As with the socket sets, you will need several sets of wrenches. A set of open end wrenches - both ends of the wrench are open, like a U. A set of box end wrenches - both ends of the wrench are closed. (These look similar to a very thin socket on a stick.) A set of combination wrenches - one end of the wrench is open and the other end is a box end. A set of ignition wrenches - these are the very small wrenches usually below 7/16" and come in open, box and combination styles. These wrenches will require a significant investment. (Especially for me with the American standard, Metric, and Whitworth.) Why so many different sets of wrenches? For starters, many times you'll need 2 wrenches, one to hold the bolt and one for the nut. Most ordinary people (but not us "car" people) use an adjustable wrench for undoing just about everything. However, for undoing old, rusted nuts and bolts, you want to grip the entire head of the nut and bolt to prevent stripping the flats off of either the nut or bolt. Therefore, you should use either a box end or a socket. For a nut that is loose, an open end wrench is easier to get on and off the nut as you need to reposition the wrench in tight places.

The next most used item will be your screwdrivers. A set will consist of different size screwdrivers and different types. There are 3 basic types. The flat blade screwdriver for the usual slotted screws. A Phillips head and Reed & Prince head for screws with the X slots in them. I like the screwdrivers that have the square shafts. When trying to free a really tight screw, a wrench can be attached to the square shaft to give you more leverage. There is also a manual impact screwdriver. This is used to loosen very tight screws, by hitting the top of the impact handle with a hammer. The shock from the hammer blow and the twisting motion help undo the screw. If anyone is still a hold out and hasn't bought a cordless screwdriver you ought to be committed. These are the greatest thing since sliced bread (I bet you thought I was going to say sex)! I've gone through 3 of them. I had one of the inexpensive inline ones (less that $20) by Skill. (Inline means that it is one straight line, like a screwdriver and not like a drill.) I used it to disassemble my 65 Morgan when I restored it. While it worked all right, I really didn't like it that much. By the time the car was torn down, the screwdriver had had it. The next one I purchased was the large inline Craftsman (about $40) with a clutch. This one really got a work out when I was reassembling the Morgan. This one I really like! and want to get another one. While it is still around, it has seen its better days. I also have another Skill that looks like a drill (costs about $40). This one works great and has 2 speeds, 300 and 600 rpms. In addition to working on the cars, I've used it to screw 3" drywall screws into 2x4s when I was putting shelves up in the attic and to assemble one of the 9x10 foot metal garden sheds. The drill type screwdrivers are all right but for some reason I prefer the inline ones. The only drawback to these three cordless screwdrivers is that the batteries are not economically replaceable. The screwdrivers with replaceable batteries are very expensive - usually about $130 (which is what I paid for my Makita 3/8" variable speed wit a 2 speed transmission, keyless chuck, and reversible). Additional battery packs cost from $20 to $50 depending on the brand name.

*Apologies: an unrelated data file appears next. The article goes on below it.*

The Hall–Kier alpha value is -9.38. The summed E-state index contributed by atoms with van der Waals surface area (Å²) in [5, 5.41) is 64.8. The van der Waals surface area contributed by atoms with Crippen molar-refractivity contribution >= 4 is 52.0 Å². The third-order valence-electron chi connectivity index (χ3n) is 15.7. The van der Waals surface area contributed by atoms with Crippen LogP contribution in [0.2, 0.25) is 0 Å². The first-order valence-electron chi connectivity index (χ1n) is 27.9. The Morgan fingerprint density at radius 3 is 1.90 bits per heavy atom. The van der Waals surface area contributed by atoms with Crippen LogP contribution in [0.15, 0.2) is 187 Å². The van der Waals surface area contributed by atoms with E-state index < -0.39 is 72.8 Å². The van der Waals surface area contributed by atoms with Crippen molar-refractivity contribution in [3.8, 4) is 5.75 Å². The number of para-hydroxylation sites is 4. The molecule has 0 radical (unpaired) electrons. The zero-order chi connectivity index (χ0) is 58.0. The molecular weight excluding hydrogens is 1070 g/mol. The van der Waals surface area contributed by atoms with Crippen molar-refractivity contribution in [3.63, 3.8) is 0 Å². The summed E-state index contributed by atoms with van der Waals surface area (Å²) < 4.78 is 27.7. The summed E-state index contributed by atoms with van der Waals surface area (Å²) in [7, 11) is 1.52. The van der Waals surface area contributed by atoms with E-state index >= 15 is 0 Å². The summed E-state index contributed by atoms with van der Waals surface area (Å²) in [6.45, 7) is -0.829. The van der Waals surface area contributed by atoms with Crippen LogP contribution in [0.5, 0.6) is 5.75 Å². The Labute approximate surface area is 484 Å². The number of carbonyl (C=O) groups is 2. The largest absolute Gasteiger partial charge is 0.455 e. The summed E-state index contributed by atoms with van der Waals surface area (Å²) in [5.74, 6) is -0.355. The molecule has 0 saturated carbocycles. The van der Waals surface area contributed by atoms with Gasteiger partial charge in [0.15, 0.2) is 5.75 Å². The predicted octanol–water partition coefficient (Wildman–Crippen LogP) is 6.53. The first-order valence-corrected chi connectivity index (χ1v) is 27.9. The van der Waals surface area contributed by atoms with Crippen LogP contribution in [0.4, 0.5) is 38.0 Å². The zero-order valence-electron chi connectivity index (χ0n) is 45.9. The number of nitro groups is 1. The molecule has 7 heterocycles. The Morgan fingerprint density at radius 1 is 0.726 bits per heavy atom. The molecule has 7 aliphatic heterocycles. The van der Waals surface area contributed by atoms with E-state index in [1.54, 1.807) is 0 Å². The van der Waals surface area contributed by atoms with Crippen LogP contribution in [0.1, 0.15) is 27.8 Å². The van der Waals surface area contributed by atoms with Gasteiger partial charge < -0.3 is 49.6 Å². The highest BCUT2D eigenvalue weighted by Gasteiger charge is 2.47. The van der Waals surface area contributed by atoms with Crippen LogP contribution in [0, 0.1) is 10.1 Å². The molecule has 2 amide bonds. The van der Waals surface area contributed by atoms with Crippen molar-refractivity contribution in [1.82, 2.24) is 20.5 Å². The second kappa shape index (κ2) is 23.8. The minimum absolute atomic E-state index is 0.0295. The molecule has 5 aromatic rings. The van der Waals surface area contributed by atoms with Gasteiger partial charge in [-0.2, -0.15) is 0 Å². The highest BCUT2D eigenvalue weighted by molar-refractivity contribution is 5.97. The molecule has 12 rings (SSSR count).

While we are talking about drills, a 3/8" Variable Speed Reversible (VSR) electric drill is essential (about $40). These have many uses and with the variable speed can be used as a screwdriver. Ultimately, a drill press is nice to have, but they are relatively expensive ($125 up). An interim solution is to purchase drill press stand for your 3/8 drill for about $40. While it is not as good as a drill press, it does help fill the void.

Now for those tools that no real mechanic should ever use, but always does, the adjustable crescent wrenches. Notice the plural wrenches, there are at least 4 generally used sizes: 4", 6", 8" and a 12". The size here means the length of the wrench. As the length increases so does the width of the jaws - meaning they will fit a larger nut or bolt.

In the general category of pliers, there are several different types: slip joint or channel lock pliers, long or needle nose and wire cutters (usually called dikes - short for diagonal cutters). These can be purchased individually or in sets. The sets will include several different types and sizes. It should be obvious that the smaller the pliers, the smaller the job they were meant to work on. Several pairs of locking pliers like Vise Grips are a must. They have a hundred uses from holding something in place, undoing a nut or bolt after the head has been rounded, to helping keep a flare wrench from opening and slipping on a bolt. These also come in various sizes and styles including long nose.